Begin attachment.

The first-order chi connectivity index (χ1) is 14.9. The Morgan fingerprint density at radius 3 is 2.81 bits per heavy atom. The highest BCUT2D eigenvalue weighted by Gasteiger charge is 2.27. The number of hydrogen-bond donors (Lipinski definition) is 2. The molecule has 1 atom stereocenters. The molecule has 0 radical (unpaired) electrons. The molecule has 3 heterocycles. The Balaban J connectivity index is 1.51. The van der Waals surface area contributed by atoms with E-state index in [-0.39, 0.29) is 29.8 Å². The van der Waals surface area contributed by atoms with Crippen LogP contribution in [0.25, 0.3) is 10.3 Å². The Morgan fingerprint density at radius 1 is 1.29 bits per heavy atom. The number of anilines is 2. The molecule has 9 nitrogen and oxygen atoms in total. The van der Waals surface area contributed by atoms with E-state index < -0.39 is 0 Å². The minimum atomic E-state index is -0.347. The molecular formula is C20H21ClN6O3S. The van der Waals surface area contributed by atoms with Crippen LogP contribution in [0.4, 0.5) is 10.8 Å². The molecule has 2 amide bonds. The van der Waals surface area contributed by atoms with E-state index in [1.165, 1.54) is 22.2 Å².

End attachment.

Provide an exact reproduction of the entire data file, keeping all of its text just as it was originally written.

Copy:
The first-order chi connectivity index (χ1) is 14.9. The Morgan fingerprint density at radius 3 is 2.81 bits per heavy atom. The highest BCUT2D eigenvalue weighted by Gasteiger charge is 2.27. The number of hydrogen-bond donors (Lipinski definition) is 2. The molecule has 1 atom stereocenters. The molecule has 0 radical (unpaired) electrons. The molecule has 3 heterocycles. The Balaban J connectivity index is 1.51. The van der Waals surface area contributed by atoms with E-state index in [-0.39, 0.29) is 29.8 Å². The van der Waals surface area contributed by atoms with Crippen LogP contribution in [0.25, 0.3) is 10.3 Å². The Morgan fingerprint density at radius 1 is 1.29 bits per heavy atom. The number of anilines is 2. The molecule has 9 nitrogen and oxygen atoms in total. The van der Waals surface area contributed by atoms with E-state index < -0.39 is 0 Å². The minimum atomic E-state index is -0.347. The molecular formula is C20H21ClN6O3S. The van der Waals surface area contributed by atoms with Crippen LogP contribution in [0.4, 0.5) is 10.8 Å². The molecule has 2 amide bonds. The van der Waals surface area contributed by atoms with E-state index in [1.165, 1.54) is 22.2 Å².